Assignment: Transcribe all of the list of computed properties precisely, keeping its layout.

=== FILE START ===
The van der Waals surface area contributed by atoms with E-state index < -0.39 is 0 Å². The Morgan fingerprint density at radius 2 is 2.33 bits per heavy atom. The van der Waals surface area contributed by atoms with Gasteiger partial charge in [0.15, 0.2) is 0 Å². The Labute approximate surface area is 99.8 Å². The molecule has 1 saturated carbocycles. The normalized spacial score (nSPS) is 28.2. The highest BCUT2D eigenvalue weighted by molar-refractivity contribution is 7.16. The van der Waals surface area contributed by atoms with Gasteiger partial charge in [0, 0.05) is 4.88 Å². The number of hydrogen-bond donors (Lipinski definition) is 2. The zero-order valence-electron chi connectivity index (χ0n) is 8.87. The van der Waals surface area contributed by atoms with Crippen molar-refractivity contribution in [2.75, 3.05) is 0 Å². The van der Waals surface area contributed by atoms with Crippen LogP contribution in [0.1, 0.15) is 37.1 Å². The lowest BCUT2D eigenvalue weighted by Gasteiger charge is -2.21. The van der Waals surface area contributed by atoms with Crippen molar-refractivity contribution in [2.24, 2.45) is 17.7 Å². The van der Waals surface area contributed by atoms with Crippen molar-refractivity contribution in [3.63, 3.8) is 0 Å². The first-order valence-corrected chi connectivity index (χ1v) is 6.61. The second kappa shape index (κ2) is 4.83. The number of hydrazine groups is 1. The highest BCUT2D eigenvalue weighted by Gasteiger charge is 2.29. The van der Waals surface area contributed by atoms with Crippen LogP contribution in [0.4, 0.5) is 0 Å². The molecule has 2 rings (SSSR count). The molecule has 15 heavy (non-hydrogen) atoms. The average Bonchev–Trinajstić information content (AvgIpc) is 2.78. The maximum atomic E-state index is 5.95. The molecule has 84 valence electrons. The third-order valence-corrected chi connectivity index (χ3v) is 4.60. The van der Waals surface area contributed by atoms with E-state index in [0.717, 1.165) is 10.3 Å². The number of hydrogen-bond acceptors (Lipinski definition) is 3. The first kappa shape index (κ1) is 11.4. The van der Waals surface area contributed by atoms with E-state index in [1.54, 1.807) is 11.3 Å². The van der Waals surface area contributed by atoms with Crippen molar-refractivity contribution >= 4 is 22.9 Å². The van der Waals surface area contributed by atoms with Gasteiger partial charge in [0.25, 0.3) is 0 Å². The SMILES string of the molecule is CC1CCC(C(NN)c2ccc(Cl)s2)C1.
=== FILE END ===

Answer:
The van der Waals surface area contributed by atoms with E-state index < -0.39 is 0 Å². The Morgan fingerprint density at radius 2 is 2.33 bits per heavy atom. The van der Waals surface area contributed by atoms with Gasteiger partial charge in [0.15, 0.2) is 0 Å². The Labute approximate surface area is 99.8 Å². The molecule has 1 saturated carbocycles. The normalized spacial score (nSPS) is 28.2. The highest BCUT2D eigenvalue weighted by molar-refractivity contribution is 7.16. The van der Waals surface area contributed by atoms with Gasteiger partial charge in [0, 0.05) is 4.88 Å². The number of hydrogen-bond donors (Lipinski definition) is 2. The zero-order valence-electron chi connectivity index (χ0n) is 8.87. The van der Waals surface area contributed by atoms with Crippen molar-refractivity contribution in [2.75, 3.05) is 0 Å². The van der Waals surface area contributed by atoms with Crippen LogP contribution in [0.1, 0.15) is 37.1 Å². The lowest BCUT2D eigenvalue weighted by Gasteiger charge is -2.21. The van der Waals surface area contributed by atoms with Crippen molar-refractivity contribution in [2.24, 2.45) is 17.7 Å². The van der Waals surface area contributed by atoms with Crippen molar-refractivity contribution in [3.63, 3.8) is 0 Å². The first-order valence-corrected chi connectivity index (χ1v) is 6.61. The second kappa shape index (κ2) is 4.83. The number of hydrazine groups is 1. The highest BCUT2D eigenvalue weighted by Gasteiger charge is 2.29. The van der Waals surface area contributed by atoms with Crippen LogP contribution in [0.4, 0.5) is 0 Å². The molecule has 2 rings (SSSR count). The molecule has 15 heavy (non-hydrogen) atoms. The average Bonchev–Trinajstić information content (AvgIpc) is 2.78. The maximum atomic E-state index is 5.95. The molecule has 84 valence electrons. The third-order valence-corrected chi connectivity index (χ3v) is 4.60. The van der Waals surface area contributed by atoms with E-state index in [0.717, 1.165) is 10.3 Å². The number of hydrogen-bond acceptors (Lipinski definition) is 3. The first kappa shape index (κ1) is 11.4. The van der Waals surface area contributed by atoms with E-state index in [1.54, 1.807) is 11.3 Å². The van der Waals surface area contributed by atoms with Crippen molar-refractivity contribution >= 4 is 22.9 Å². The van der Waals surface area contributed by atoms with Gasteiger partial charge in [0.25, 0.3) is 0 Å². The SMILES string of the molecule is CC1CCC(C(NN)c2ccc(Cl)s2)C1.